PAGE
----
GoPro Bones Review, Sample Video and Naked GoPro Beginners Guide

This is an unsponsored GoPro Bones review, sample video with ReelSteady 2.0, beginners guide and tutorial.

What is GoPro Bones and Do You Need It?

In the past couple of years, there have been several viral videos of drones flying through restaurants or other locations, through gaps that seem impossibly small, like the bowling alley flythrough by JayByrdFilms above, which has over 2 million views to date.

If you want to create videos like that, you need two things: a cinewhoop, which is an FPV drone with ducts or prop guards to enable it to fly close to people, and you’ll need a stabilized camera. To fly through the smallest gaps, you’ll need cinewhoops with around 2.5 inch props and a stabilized camera that is light enough to be carried by a small quad, which is exactly what “naked GoPros” are for.

Naked GoPros are GoPros that have been stripped down to become as light as possible. Generally, this means removing the case, battery, rear LCD screen, and other components to turn it into a credit-card size camera that can be carried even by small drones with 2-inch or 2.5-inch props.

Naked action cams are action cams stripped down to credit card size cameras

Until recently, naked GoPros had to be assembled by yourself. This was not only time-consuming but could also sometimes result in a bricked camera. I have also found them to be less reliable and less durable. I had a naked GoPro Hero 6 whose gyro stopped working after a few months, for no apparent reason, rendering it useless. I also had an Insta360 SMO whose power cable was ripped off in a crash.

GoPro Bones next to a Hero 10 and a naked Hero 6
GoPro Bones next to a Hero 10 and a naked Hero 6

Enter the GoPro Hero 10 Bones ($399 with included 1-year GoPro subscription), a naked Hero 10 made by GoPro itself. Besides being much lighter (around 60.0 grams, plus 1 gram for the power cable) than a conventional Hero 10, Bones appears to have a thicker, more durable case than typical naked action cams and has the standard Hero 10 lens protector, which means it can also use Hero 10 ND filters or the Max Lens Mod. Bones also includes a license for Reelsteady 2.0 (regularly $99), a stability software that makes GoPro footage as smooth as possible.

GoPro Bones sample video

Here is a sample video from GoPro Bones on a GepRC Cinelog30, showing the video before stabilization and with Reelsteady 2.0 stabilization.

As you can see, my flying is nothing to write home about, but with Reelsteady 2.0, it looks smooth and stable. Reelsteady can also apply horizon leveling, which can make a video appear to be even more stable, while still having an FPV’s graceful flight as opposed to the robotic camera movements from a photography drone like the Mavic.

Setup

Like other naked action cams, Bones doesn’t have a battery and instead has a JST-GH1.25 3-pin connector for external power. The Bones package includes one cable, which you can solder to the battery pads on your flight controller (GoPro says that the Bones can take anywhere from 5V to 27V, ie, 6S).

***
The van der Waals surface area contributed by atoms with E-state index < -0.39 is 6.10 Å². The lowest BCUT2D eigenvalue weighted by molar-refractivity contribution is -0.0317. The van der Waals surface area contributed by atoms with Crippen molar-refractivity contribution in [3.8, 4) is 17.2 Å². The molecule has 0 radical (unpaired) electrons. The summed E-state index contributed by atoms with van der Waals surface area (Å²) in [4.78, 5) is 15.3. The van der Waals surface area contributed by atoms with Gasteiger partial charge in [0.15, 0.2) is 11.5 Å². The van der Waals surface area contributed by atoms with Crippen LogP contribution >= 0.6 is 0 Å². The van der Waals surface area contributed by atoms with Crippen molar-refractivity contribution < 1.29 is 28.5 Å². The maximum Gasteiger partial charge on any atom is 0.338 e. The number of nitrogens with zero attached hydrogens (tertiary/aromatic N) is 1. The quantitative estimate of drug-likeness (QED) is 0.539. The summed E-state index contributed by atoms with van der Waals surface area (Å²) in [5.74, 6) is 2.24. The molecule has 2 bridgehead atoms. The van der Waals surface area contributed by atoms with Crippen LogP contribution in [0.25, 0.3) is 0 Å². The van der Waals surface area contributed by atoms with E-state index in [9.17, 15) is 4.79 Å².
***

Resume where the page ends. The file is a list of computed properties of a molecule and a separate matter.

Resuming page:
Top: typical naked GoPro connector.  Bottom: GoPro Bones connector
Top: typical naked GoPro connector. Bottom: GoPro Bones connector

Some BNF quads have such a cable already pre-installed. The problem is that the pre-installed power cable on my quads has a slightly different GH1.25 connector with a lock connector clip. It physically fits the Bones but doesn’t supply power to it. This includes: GepRC Cinelog 25, GepRC Cinelog 30, and Holybro Kopis. Other BNF quads such as the Beta95X V3 have a pre-installed cable for Insta360 SMO and has 4 pins, which won’t fit the Bones. There are adapters for SMO to GH1.25, but once more, they use the slightly different GH1.25 lock connector.

I didn’t want to have to re-solder all my quads, so instead I made a plug to connect the Bones to the balance lead of a LiPo battery. You’ll need:

  • A JST-XH connector for 4S or 6S (depending on what battery you typically use).
  • a GH1.25 3-pin cable without lock. You can use the Bones’ included cable.
  • heat shrink tube

First, remove the yellow cable from the GH1.25 cable. You won’t be needing it. Next, compare the XH connector to your LiPo balance lead and note which side of the XH connector will connect to the LiPo balance lead’s black (negative) cable. Solder the GH1.25 3-pin cable’s black cable to the XH connector’s side for the black cable. Solder the GH1.25 3-pin cable’s red cable to the opposite pin of the XH connector. Insulate the connection with a heat shrink tube.

Solder the GH1.25 3-pin cable to the XH connector
Solder the GH1.25 3-pin cable to the XH connector. Shown before heatshrink tube was applied.

After making your power cable, you can connect it to a LiPo’s balance lead. You should see the Bones LED blink a couple of seconds after connecting the power cable. You can then turn on the Bones by holding down the power button.

GoPro Bones Settings

Bones doesn’t have a front or rear LCD screen but you can control it either with a QR code or via Wi-Fi with your phone app.

To use the QR code, turn on the Bones then hold the QR code in the instruction manual in front of the Bones to activate Wi-Fi. You should see the red LED light on the back blink, which means that the QR code worked.

Use your GoPro Quik app to connect to the Bones. Just add a camera and search for Hero 10. It should detect the Bones. Once your phone is paired with Bones, you can adjust the settings by tapping on the cog icon on the upper right. In the Bones’ settings, change the following parameters.

  • change the aspect ratio to 4:3
  • for resolution and frame rate you can use either 5K 30fps 4:3, 4K 60fps 4:3, or 2.7K 120fps or 1080p 120fps